That could have been the headline of an NYT article that reported on Federal Reserve Board Chairman Ben Bernanke's warning that the government had to reduce its budget deficit. The article quotes Mr. Bernanke as saying:
“We can see what problems can arise in a country if investors lose confidence in the fiscal position of that country, so it is very important that we address this problem.”
This might have been a good place to point out that Mr. Bernanke could not see the $8 trillion housing bubble whose collapse gave us the worst economic crisis since the Great Depression. It could have also pointed out that it is not clear what he meant, since Greece his presumed point of reference, has very little in common with the United States. Greece is a small economy that is far more dependent on international trade than the United States. It also does not have its own currency.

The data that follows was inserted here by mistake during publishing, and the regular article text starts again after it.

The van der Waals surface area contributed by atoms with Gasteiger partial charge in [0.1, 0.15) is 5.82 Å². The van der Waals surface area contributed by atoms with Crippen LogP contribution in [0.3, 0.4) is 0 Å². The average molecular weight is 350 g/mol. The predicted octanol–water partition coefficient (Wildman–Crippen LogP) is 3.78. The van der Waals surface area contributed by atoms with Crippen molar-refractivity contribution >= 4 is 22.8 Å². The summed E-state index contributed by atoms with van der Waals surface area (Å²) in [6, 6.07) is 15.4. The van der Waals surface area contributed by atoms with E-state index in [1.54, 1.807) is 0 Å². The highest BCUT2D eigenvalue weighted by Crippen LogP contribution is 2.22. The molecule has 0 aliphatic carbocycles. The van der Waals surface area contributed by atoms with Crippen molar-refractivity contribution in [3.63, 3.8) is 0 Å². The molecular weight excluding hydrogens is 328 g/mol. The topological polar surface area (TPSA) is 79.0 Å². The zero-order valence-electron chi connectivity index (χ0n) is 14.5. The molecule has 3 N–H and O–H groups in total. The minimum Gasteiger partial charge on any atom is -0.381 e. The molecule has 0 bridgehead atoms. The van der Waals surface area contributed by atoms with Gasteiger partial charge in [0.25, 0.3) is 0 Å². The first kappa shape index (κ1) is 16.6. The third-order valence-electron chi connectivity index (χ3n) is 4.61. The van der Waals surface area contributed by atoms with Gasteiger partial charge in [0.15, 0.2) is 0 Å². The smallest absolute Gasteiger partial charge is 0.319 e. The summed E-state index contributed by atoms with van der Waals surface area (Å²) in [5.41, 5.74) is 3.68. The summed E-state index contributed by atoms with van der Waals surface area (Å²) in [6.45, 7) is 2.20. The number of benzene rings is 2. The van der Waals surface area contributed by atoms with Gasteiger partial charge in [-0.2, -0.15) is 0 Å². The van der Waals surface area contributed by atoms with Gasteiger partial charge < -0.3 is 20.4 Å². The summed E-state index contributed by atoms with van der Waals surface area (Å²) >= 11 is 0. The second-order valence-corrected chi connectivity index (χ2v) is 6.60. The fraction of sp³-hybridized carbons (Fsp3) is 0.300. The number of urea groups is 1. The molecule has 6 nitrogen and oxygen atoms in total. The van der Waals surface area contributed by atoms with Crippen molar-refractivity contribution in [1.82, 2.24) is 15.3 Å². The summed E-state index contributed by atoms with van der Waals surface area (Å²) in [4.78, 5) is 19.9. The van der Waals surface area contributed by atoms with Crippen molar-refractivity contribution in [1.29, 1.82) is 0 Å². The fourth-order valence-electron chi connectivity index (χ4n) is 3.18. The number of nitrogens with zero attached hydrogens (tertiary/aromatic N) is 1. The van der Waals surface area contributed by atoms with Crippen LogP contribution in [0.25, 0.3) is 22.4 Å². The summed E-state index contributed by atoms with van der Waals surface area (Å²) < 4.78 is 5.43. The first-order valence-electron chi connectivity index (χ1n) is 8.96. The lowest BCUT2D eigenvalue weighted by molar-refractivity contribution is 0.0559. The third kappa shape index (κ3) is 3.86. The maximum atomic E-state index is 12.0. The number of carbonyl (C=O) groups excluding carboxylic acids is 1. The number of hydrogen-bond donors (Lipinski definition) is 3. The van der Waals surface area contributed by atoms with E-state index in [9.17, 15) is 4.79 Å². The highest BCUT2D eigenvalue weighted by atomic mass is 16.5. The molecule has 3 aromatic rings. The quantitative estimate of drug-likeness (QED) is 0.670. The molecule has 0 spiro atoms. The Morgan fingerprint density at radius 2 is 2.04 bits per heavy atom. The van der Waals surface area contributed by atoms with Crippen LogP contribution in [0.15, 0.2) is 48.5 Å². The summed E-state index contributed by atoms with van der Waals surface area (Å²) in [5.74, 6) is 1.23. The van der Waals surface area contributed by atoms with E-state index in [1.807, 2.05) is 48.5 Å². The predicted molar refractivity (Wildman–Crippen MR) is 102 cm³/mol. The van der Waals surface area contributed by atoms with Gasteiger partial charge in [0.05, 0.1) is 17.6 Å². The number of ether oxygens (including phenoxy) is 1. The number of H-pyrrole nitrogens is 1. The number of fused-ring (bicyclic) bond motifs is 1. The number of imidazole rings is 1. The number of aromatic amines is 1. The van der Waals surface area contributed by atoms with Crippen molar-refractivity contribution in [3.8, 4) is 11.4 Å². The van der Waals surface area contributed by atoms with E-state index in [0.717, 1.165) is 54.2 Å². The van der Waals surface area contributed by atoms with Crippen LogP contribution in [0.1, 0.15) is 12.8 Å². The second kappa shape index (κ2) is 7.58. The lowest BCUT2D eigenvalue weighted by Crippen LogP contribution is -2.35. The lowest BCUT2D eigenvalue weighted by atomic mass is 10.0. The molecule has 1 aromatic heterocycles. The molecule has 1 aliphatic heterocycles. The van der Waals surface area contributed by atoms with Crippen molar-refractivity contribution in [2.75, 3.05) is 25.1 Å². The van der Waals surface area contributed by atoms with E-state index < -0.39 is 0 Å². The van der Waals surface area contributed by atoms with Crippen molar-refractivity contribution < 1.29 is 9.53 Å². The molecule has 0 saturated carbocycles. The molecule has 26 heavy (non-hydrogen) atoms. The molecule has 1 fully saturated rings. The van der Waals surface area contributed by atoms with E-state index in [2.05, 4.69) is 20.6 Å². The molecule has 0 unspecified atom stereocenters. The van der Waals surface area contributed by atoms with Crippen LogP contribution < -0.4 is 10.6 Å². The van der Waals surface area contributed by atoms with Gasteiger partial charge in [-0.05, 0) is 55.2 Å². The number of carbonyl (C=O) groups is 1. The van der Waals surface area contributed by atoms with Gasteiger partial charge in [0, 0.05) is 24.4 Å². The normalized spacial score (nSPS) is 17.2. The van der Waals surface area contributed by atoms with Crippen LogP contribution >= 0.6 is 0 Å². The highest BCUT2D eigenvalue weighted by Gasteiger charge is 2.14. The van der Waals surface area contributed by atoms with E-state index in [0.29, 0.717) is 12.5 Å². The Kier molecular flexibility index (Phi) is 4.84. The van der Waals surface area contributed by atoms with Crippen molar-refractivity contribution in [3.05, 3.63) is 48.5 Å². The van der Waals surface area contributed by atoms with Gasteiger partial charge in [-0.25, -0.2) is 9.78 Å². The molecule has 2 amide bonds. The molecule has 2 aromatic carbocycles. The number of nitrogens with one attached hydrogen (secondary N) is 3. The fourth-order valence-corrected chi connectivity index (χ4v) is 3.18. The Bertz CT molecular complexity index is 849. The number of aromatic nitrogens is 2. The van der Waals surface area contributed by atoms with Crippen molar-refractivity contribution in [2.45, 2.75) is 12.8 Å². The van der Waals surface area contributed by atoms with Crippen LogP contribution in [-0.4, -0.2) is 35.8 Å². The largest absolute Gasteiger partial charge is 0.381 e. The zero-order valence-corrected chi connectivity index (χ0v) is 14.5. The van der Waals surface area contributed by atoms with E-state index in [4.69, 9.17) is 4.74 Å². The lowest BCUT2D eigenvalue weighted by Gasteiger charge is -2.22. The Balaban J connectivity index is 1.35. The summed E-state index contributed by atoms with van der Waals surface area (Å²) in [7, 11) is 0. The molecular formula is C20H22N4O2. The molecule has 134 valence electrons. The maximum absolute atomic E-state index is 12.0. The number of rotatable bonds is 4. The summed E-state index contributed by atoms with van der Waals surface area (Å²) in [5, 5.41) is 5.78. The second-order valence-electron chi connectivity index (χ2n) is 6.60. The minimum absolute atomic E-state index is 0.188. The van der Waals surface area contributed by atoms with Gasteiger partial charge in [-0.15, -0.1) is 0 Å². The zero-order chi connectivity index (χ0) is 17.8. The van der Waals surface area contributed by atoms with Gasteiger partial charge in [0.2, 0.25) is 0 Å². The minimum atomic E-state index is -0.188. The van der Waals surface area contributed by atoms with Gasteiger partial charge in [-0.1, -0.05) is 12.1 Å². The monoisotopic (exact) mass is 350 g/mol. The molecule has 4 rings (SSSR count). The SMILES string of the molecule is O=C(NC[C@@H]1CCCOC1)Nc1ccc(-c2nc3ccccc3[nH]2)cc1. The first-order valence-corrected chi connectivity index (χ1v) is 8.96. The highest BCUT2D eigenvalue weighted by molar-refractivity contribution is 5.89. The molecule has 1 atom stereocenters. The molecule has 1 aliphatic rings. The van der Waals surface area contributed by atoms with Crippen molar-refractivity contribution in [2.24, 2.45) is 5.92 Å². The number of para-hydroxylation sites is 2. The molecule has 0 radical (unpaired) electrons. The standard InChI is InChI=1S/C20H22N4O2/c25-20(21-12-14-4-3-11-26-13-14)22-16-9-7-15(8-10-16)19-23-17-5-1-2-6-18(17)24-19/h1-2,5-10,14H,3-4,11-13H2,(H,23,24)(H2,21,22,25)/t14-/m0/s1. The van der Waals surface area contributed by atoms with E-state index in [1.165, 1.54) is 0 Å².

For these reasons, economists who can see an $8 trillion housing bubble do not think that the experience of Greece tells us: "what problems can arise in a country if investors lose confidence in the fiscal position of that country." The NYT erred badly in not noting Mr. Bernanke's poor track record in discussing his latest pontifications on economic policy.